Here are the dates that I've accumulated so far.  We won't celebrate all of them; my goal is one per month, but sometimes we may do more.

  • 15 - Martin Luther King, Jr.'s birthday
  • 18 - Winnie the Pooh Day (A.A. Milne's birthday)
  • 19 - National Popcorn Day
  • 29 - Puzzle Day
  • Alfred Cralle invented the ice cream scoop
  • 7 - Laura Ingalls Wilder's birthday
  • 14 - Valentine's Day
  • 23 - Tootsie Roll anniversary
  • 26 - Tell a Fairy Tale Day
  • 2 - Dr. Seuss' birthday
  • 4 - Pancake Day
  • 14 - pi Day
  • 17 - St. Patrick's Day
  • 2 - Hans Christian Anderson's birthday
  • 22 - Jelly Bean Day
  • 15 - Chocolate Chip Day
  • 5 - Gingerbread Day
  • 14 - Flag Day
  • 25 - Eric Carle's birthday
  • 28 - Paul Bunyan Day
  • 14 - Peggy Parrish's birthday (Amelia Bedelia's author)
  • 28 - Beatrice Potter's birthday

  • 16 - National Play-doh Day
  • 19 - Talk Like a Pirate Day
  • 26 - Johnny Appleseed's birthday
  • 12 - Columbus Day
  • 31 - Reformation Day

  • Thanksgiving
  • 4 - National Cookie Day 
  • 30 - Rudyard Kipling's birthday
As you can see, I've got all kinds of different dates listed here:  birthdays, real holidays, and some that are completely just fun.  I think our favorite is Talk Like a Pirate Day.  We go through our day saying "aargh, matey!" a lot, and I make up a scavenger hunt complete with a treasure for my children to find.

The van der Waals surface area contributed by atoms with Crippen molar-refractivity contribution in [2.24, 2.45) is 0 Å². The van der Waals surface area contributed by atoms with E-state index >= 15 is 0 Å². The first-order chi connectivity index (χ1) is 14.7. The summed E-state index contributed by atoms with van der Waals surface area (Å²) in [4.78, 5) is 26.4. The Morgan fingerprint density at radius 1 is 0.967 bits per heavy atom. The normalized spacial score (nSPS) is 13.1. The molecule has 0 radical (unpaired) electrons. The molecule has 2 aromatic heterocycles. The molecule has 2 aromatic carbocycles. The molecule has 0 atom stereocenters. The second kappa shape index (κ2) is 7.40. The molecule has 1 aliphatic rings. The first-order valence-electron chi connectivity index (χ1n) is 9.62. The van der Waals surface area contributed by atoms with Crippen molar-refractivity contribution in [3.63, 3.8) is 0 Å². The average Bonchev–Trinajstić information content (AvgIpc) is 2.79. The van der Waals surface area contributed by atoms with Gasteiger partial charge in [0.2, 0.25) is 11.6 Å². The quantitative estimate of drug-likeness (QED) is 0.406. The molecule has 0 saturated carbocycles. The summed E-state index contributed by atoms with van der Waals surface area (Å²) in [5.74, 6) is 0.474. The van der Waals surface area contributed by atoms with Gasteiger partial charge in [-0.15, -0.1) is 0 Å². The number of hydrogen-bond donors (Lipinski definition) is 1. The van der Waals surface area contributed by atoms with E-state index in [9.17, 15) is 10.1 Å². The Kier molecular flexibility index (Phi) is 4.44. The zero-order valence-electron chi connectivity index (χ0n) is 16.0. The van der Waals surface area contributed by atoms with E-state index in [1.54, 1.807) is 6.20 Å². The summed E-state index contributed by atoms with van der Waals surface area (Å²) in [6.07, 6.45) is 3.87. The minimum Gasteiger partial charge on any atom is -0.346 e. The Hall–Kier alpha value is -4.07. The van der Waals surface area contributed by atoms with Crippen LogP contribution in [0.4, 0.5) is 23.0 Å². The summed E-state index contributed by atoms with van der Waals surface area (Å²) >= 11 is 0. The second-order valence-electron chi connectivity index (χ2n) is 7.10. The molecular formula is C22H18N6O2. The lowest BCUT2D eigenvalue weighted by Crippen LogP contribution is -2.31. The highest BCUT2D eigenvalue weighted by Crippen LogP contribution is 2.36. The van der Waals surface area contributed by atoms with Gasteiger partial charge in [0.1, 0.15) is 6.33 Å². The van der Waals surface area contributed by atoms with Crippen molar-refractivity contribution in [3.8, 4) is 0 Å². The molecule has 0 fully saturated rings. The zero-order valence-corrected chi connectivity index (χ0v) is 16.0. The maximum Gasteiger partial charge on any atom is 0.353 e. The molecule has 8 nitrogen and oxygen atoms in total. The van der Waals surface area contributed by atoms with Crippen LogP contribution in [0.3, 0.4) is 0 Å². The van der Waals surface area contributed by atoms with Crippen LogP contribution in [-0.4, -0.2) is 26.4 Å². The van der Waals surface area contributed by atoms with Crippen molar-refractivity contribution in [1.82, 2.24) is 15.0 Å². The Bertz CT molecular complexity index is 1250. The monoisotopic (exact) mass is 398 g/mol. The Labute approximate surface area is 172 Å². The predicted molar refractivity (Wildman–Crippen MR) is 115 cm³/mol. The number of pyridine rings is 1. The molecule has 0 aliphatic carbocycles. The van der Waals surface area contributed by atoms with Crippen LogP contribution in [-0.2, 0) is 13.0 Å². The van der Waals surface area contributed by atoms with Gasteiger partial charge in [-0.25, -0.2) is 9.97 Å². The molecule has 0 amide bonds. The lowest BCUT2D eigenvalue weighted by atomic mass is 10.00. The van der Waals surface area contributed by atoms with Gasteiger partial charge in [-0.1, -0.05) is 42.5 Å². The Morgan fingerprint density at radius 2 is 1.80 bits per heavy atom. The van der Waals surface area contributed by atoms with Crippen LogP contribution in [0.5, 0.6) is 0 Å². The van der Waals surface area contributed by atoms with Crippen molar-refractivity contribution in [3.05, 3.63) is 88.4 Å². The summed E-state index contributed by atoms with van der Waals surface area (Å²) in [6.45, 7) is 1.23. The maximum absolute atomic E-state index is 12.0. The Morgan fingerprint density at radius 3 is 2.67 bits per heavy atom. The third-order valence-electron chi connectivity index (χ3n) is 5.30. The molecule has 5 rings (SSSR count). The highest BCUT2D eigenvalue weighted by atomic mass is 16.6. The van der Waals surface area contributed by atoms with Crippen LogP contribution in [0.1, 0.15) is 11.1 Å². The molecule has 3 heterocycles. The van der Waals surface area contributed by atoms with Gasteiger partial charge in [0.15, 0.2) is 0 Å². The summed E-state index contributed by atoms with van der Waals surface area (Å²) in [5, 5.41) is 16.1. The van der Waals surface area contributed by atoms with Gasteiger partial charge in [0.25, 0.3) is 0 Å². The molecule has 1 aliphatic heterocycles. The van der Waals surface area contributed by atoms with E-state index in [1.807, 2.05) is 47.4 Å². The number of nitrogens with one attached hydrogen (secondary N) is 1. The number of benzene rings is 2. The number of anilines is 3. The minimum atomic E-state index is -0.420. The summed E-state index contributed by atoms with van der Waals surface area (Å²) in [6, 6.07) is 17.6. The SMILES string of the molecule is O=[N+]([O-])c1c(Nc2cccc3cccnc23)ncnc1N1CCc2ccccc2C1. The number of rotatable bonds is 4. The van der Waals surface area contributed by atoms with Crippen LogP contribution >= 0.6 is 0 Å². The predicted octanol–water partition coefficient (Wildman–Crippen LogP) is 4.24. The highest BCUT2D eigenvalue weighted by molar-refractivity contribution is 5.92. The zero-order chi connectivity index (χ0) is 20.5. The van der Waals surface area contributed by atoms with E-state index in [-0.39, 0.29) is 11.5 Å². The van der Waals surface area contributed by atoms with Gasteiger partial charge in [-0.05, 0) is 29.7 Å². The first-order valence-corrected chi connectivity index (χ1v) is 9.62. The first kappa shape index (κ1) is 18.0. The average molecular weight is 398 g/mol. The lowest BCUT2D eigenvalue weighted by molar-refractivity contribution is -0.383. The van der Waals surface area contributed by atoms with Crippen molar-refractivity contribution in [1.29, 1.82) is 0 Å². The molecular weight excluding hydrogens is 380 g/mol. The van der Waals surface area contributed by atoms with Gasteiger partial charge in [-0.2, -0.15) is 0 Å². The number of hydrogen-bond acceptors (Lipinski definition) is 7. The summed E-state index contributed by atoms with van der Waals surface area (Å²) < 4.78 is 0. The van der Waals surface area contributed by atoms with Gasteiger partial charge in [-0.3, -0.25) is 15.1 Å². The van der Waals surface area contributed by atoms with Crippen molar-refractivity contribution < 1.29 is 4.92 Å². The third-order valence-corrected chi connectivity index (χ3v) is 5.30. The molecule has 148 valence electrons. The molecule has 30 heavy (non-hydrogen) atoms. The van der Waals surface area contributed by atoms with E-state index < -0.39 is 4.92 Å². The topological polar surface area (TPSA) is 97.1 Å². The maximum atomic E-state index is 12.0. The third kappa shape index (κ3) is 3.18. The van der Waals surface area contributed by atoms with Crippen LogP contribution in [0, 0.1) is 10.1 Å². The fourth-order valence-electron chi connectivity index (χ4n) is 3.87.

Do you celebrate these kind of dates?  Have I missed any other good ones?  Do you have any suggestions for my empty month, August?  

Wednesday, January 7, 2015

Reading List for 2015

For the past several years, I have made a goal to read certain books.  And most years, I don't read all of the books on my list...which is fine except that it leaves me with more books for the next year.  This year, I decided to keep my list short (and finish up last year's list) so that I hopefully will read all ten of these books.

Here is my list:
Did you see a theme?  Well, not really a theme.  Sometimes, a certain period of time piques my interest, and this year it's the Depression.  I've got two books about that time, and I look forward to learning more about it.